Painting of Marie Durand in the Tour de Constance
Painting of Marie Durand in the Tour de Constance

At 19 years of age, Marie Durand was the youngest prisoner, yet the most mature Christian. Her Christian training at home from godly parents and a godly older brother enabled her by God’s grace to be light in this dark place for the next 38 years of her life. She had already experienced much suffering, and was able in the midst of this new suffering to encourage older fellow prisoners. She was a gifted writer and sent out much gracious correspondence from her miserable confinement. From her letters we know that each evening she gathered the women to read the Bible, to pray, and to sing Psalms together. She encouraged her sisters in Christ to fight against the temptation of abjuring their faith. A priest was available at the prison twenty-four hours a day, and only one word of renunciation of the faith from a prisoner would gain her freedom. All that a prisoner had to say was, “I recant,” and freedom would be granted. But these women preferred obedience to God over temporary freedom. Their conscience was free and at peace. During my visit to this prison, I saw the word “régister”—resist!—clearly engraved in the rock of the prison wall where Marie lived most of her life. These persevering women of great faith never gave up!

Registez - Resist - Marie Durand
“REGISTEZ” [resist] etched in the stone.
Marie Durand was released in 1768, and returned to her home in Bouchet de Pransles. She died eight years later. She is now a part of the glorious cloud of witnesses cheering us on as we await the return of the King of Kings, the Lord of Lords–Jesus Christ.

As Christians, our freedom of religion and conscience is still today a major issue in Western societies. But as it was for my ancestors, we will always be called to submit the law of the Land to the higher Law of God. When there is a conflict between the two, we must disobey the law of the Land and obey the Law of God. God, the giver of life and the giver of law, is the supreme Authority that defines everything else.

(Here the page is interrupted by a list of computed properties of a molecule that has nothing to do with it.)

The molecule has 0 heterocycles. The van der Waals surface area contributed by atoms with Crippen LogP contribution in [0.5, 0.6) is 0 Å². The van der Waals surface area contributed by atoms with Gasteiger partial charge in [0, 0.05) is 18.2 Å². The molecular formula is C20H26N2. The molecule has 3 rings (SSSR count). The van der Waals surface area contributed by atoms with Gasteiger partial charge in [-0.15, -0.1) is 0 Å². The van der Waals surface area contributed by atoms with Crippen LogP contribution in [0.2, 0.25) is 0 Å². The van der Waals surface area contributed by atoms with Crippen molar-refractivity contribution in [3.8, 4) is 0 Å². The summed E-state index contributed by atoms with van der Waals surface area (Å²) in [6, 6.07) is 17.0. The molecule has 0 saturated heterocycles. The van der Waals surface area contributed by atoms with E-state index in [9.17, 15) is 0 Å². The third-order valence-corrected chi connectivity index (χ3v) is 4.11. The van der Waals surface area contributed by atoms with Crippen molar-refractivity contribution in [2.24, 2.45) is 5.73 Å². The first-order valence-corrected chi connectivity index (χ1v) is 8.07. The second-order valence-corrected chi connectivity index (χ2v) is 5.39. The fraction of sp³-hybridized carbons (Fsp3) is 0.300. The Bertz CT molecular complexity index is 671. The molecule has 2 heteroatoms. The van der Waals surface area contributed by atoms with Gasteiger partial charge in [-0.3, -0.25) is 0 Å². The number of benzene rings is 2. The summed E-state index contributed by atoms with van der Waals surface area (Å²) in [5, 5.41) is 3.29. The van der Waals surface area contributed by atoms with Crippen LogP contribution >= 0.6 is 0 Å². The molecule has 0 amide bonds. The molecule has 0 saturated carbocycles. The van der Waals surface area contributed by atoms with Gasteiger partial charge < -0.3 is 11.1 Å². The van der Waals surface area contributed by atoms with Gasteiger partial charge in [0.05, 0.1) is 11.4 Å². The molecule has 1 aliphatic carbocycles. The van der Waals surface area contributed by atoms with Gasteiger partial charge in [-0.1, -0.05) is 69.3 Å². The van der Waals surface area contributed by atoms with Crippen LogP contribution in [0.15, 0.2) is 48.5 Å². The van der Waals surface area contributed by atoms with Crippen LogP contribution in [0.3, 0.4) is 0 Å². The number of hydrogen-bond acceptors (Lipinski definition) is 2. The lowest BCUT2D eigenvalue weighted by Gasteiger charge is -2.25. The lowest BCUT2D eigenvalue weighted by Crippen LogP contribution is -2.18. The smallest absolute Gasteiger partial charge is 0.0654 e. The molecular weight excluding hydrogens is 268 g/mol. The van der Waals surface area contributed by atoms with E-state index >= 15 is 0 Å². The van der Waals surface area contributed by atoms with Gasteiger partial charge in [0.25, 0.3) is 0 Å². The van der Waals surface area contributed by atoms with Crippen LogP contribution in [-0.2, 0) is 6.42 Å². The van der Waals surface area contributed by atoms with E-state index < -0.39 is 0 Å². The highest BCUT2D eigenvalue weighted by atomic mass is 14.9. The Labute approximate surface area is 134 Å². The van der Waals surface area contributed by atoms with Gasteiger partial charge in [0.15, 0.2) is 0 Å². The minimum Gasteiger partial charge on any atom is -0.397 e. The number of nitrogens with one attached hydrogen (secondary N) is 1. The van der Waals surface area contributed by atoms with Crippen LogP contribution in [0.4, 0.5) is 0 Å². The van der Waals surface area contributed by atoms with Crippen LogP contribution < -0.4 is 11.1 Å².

Francis has a trio of passions—his faith, his family, and his food. He was trained to become a chef in the elite world of gastronomy in Lyon, France before being trained as a minister of the Gospel at the Reformed Seminary in Aix-en-Provence. He worked as a chef in France and Switzerland, and later created his own high-end restaurant in the USA. He was ordained in the Presbyterian Church in America in 1987, and ministered as a church planter in France and in Quebec for 24 years. Francis now works with Huguenot Heritage in partnership with Third Millennium Ministries. He and his wife Donna have five children and seventeen grandchildren.

3 Comments

  1. Pingback: All She Had To Do To Get Out Of Jail Was To Say, “I Recant”

  2. Thank you for this reminder of the courage and faithfulness of our Protestant ancestors. It is much needed today in the USA. We too are going to be tested.

  3. Hello, Francis!

    I am writing an MG novel about Soli Luyon or ‘Sally Lunn’, a Huguenot girl who fled to England, and eventually developed the Bath Bun. Since you have a Huguenot background and are a chef, I’d love to chat with you about your faith and the bread/bun making in 17th century England. Please feel free to contact me via my email address. Thank you!